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News Report of Superintendent’s Contract Ignites Controversy

Man leaning forward
Richmond Superintendent Jason Kamras at a School Board meeting in 2019. (Photo: Crixell Matthews/VPM News)

Superintendent Jason Kamras’ time with Richmond Public Schools has been put up for debate, according to a recent report from the Richmond Free Press. The article says the school board is unsure whether to extend his contract for two years or four.

Sources “who spoke on the condition of anonymity” told the Free Press that 3rd District School Board Member Kenya Gibson proposed limiting the superintendent’s contract to two years. Gibson was not cited in the article. She told VPM fellow board members violated school board policy by discussing the contract negotiations with external parties.

“This appears to be a bad-faith attempt to pressure board members into a 4-year renewal,” Gibson said. “I'm both a parent and a staunch advocate and put considerable thought into every vote I make.”

Virginia law says local superintendents may serve for a maximum of four years at a time, though school boards may create contracts for less time than that. Kamras’ current term began in February of 2018, and his contract is set to expire in June. His current contract includes a base salary of $250,000.

While some RPS parents told VPM they support another two-year contract for the superintendent, a large majority of community members VPM spoke with say they prefer a four-year extension. Supporters of the superintendent have also started the hashtag #KeepKamras, and a petition calling for a four-year contract has received over 1,000 signaturesover the last three weeks. 

Many parents have particularly voiced satisfaction with how Kamras has tackled the COVID-19 pandemic. Justain Murphy of the 3rd District said he praises the superintendent’s handling of staff furloughs and virtual learning during the pandemic.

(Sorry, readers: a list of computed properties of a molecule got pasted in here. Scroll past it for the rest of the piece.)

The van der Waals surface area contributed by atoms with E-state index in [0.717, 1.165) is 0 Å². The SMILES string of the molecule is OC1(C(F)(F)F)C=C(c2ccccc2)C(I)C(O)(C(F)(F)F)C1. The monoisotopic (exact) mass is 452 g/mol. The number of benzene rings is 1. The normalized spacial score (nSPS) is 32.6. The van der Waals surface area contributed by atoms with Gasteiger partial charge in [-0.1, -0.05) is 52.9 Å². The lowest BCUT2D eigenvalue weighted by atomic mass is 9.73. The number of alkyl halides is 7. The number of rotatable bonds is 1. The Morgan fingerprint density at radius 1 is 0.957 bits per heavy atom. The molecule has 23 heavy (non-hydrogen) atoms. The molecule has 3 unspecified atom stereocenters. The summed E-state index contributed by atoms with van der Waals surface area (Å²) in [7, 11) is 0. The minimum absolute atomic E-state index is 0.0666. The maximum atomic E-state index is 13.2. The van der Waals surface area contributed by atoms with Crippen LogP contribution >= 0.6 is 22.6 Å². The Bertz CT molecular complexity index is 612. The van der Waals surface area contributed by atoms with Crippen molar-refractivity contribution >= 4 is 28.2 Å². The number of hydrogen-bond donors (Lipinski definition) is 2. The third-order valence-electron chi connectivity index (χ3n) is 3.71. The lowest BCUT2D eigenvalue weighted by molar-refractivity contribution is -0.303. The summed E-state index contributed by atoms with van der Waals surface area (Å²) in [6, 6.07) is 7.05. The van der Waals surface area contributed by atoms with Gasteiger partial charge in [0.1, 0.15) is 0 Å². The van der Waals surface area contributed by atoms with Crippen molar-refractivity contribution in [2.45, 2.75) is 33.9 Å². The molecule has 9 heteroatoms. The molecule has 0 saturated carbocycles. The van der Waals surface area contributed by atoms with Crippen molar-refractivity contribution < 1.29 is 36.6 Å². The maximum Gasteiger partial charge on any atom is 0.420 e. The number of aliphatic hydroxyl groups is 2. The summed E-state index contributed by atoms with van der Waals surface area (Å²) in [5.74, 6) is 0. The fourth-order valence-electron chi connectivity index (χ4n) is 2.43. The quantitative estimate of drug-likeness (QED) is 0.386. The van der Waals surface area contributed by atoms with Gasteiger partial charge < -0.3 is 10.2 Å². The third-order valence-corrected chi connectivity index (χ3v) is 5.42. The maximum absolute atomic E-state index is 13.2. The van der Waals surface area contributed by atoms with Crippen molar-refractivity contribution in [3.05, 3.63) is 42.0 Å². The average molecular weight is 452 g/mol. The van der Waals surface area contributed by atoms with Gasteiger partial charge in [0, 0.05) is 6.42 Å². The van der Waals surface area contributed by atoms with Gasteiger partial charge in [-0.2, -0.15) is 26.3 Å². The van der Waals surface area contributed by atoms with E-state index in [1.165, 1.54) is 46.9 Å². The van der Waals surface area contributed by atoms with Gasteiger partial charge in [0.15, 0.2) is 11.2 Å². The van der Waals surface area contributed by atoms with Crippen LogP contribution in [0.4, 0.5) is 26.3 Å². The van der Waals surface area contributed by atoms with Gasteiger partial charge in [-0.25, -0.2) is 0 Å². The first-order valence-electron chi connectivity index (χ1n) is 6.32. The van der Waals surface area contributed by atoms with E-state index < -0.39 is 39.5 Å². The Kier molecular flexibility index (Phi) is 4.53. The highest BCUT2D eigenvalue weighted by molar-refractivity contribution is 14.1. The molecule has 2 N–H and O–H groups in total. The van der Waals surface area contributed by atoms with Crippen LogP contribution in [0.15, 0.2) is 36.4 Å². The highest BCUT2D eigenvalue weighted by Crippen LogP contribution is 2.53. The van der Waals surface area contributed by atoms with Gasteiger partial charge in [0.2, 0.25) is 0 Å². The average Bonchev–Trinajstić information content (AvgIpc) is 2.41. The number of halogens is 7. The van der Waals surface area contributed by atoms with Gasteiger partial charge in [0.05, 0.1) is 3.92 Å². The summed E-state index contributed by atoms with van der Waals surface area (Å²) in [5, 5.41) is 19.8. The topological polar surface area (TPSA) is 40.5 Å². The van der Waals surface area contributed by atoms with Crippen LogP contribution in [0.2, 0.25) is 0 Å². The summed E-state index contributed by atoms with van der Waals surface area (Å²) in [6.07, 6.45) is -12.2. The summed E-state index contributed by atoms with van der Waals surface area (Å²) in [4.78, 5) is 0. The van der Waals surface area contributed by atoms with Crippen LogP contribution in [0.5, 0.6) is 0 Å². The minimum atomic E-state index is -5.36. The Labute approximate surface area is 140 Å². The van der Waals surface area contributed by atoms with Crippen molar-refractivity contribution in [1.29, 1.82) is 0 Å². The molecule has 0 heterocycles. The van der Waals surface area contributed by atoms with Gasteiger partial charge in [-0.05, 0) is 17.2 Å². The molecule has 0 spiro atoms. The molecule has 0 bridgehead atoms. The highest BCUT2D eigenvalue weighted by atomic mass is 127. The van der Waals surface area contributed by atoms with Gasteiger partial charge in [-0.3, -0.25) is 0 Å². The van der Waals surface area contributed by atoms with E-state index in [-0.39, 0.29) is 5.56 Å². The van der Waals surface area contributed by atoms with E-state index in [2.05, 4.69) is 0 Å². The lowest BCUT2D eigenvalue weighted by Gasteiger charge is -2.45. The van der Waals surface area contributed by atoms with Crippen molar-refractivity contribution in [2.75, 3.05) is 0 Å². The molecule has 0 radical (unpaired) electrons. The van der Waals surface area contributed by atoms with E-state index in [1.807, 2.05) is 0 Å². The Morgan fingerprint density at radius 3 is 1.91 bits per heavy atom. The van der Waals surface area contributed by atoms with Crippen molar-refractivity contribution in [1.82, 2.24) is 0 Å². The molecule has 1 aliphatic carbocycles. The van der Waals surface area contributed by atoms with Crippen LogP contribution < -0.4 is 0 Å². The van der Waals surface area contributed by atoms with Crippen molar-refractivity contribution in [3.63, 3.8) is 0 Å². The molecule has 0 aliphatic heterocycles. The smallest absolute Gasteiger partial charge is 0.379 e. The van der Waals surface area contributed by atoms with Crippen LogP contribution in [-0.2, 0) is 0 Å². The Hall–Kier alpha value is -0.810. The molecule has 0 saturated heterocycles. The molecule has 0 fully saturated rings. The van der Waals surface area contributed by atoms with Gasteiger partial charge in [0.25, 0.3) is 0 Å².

“The district has new life under Superintendent Kamras’ leadership,” he said. “We are swinging in the direction of progress in our schools that will soon show in the educational result.”

Sherri Robinson, an RPS employee, echoed those sentiments, calling the superintendent “a beacon of light” for families and staff during the pandemic.

“Jason has shown grace, and to add he implemented strategies that encourage, support and assure the resources needed were available for all. I am grateful beyond words for his care and fearlessness to chart the course for the sake of safety,” Robinson said.

Ebony Mack of the 3rd District says her daughter will enter the RPS system in three years, so she supports a four-year contract renewal because it would ensure that Kamras is still superintendent when her daughter begins school. 

She commends Kamras’ vocal support for removing armed police, known as school resource officers, from school buildings. Last summer, he held a series of virtual town hall events with students to discuss the presence of SROs in school.

“He listened to the kids and was willing to move forward on that,“ she said. “I would love to have someone stick around for my daughter and to see the different kind of school system that we will have with continued care. We have had so many superintendents turn over in the past decade and a half or so, and we really need the stability of consistent leadership.”

This need for consistent leadership was the main concern of many parents and staff that spoke with VPM. One RPS teacher — who asked for their name to be omitted out of fear of pushback from their employer — says consistent leadership would help address the district’s issue with teacher retention and recruitment.

“I think that having stronger leadership attracts more qualified candidates,” they said. “It makes me lay down plans to stay as well. I think that part of teacher retention is having leaders that you feel like are going to stay and that you can invest in.”

Karen Hardison, an RPS parent, also called for consistent leadership: “Systemic change doesn’t happen overnight. If we have any hope of getting RPS heading in the right direction and best serving the students and families of our city, we’ve got to stop turning over superintendents every 15 minutes.” 

Not all members of the community are on the same page, however. Ben Himmelfarb, an education advocate for Richmond for All who previously served as campaign manager for now-Board Member Stephanie Rizzi, says he personally supports a two-year contract.

“I think a shorter two-year contract renewal makes sense. That would perfectly align his contract with the end of the strategic plan that he submitted, Dreams 4 RPS,” he said. The superintendent’s Dream 4 RPS strategic plan was introduced in 2018 and aims to be completed by 2023.

Himmelfarb echoed Gibson’s concerns regarding the decision by RPS officials to leak confidential negotiation details to the Free Press: “Contract negotiations are a confidential matter that take place in closed session, so it's really not possible, nor appropriate, for board members to discuss the negotiations.”

The Richmond School Board will meet next on Tuesday at 6 p.m. The meeting can be streamed live on the RPS Facebook Page.

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